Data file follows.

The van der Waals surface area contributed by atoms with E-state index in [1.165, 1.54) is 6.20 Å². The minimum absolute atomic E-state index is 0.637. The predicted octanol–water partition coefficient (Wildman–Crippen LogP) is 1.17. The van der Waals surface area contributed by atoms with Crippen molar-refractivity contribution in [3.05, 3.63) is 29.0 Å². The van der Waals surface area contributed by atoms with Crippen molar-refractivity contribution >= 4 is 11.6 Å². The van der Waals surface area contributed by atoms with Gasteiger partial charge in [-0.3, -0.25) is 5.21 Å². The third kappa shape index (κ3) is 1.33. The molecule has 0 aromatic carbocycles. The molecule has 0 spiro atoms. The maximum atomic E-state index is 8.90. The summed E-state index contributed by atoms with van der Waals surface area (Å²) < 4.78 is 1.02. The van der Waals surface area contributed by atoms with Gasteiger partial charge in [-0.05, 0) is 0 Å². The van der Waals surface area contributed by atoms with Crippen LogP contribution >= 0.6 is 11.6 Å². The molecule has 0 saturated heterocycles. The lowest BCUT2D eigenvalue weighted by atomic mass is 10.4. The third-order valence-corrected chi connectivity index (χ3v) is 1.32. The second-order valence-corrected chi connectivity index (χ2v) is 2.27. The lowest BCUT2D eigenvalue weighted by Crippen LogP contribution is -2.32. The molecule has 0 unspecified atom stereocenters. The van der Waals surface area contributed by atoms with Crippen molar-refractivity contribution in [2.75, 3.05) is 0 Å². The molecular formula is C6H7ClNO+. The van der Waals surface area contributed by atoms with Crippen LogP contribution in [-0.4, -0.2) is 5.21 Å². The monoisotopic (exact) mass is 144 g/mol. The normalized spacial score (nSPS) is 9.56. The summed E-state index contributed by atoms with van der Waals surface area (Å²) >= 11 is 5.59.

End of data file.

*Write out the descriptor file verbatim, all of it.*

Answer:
The van der Waals surface area contributed by atoms with E-state index in [1.165, 1.54) is 6.20 Å². The minimum absolute atomic E-state index is 0.637. The predicted octanol–water partition coefficient (Wildman–Crippen LogP) is 1.17. The van der Waals surface area contributed by atoms with Crippen molar-refractivity contribution in [3.05, 3.63) is 29.0 Å². The van der Waals surface area contributed by atoms with Crippen molar-refractivity contribution >= 4 is 11.6 Å². The van der Waals surface area contributed by atoms with Gasteiger partial charge in [-0.3, -0.25) is 5.21 Å². The third kappa shape index (κ3) is 1.33. The molecule has 0 aromatic carbocycles. The molecule has 0 spiro atoms. The maximum atomic E-state index is 8.90. The summed E-state index contributed by atoms with van der Waals surface area (Å²) < 4.78 is 1.02. The van der Waals surface area contributed by atoms with Gasteiger partial charge in [-0.05, 0) is 0 Å². The van der Waals surface area contributed by atoms with Crippen LogP contribution >= 0.6 is 11.6 Å². The molecule has 0 saturated heterocycles. The lowest BCUT2D eigenvalue weighted by atomic mass is 10.4. The third-order valence-corrected chi connectivity index (χ3v) is 1.32. The second-order valence-corrected chi connectivity index (χ2v) is 2.27. The lowest BCUT2D eigenvalue weighted by Crippen LogP contribution is -2.32. The molecule has 0 unspecified atom stereocenters. The van der Waals surface area contributed by atoms with Crippen molar-refractivity contribution in [2.75, 3.05) is 0 Å². The molecular formula is C6H7ClNO+. The van der Waals surface area contributed by atoms with Crippen LogP contribution in [-0.4, -0.2) is 5.21 Å². The monoisotopic (exact) mass is 144 g/mol. The normalized spacial score (nSPS) is 9.56. The summed E-state index contributed by atoms with van der Waals surface area (Å²) >= 11 is 5.59.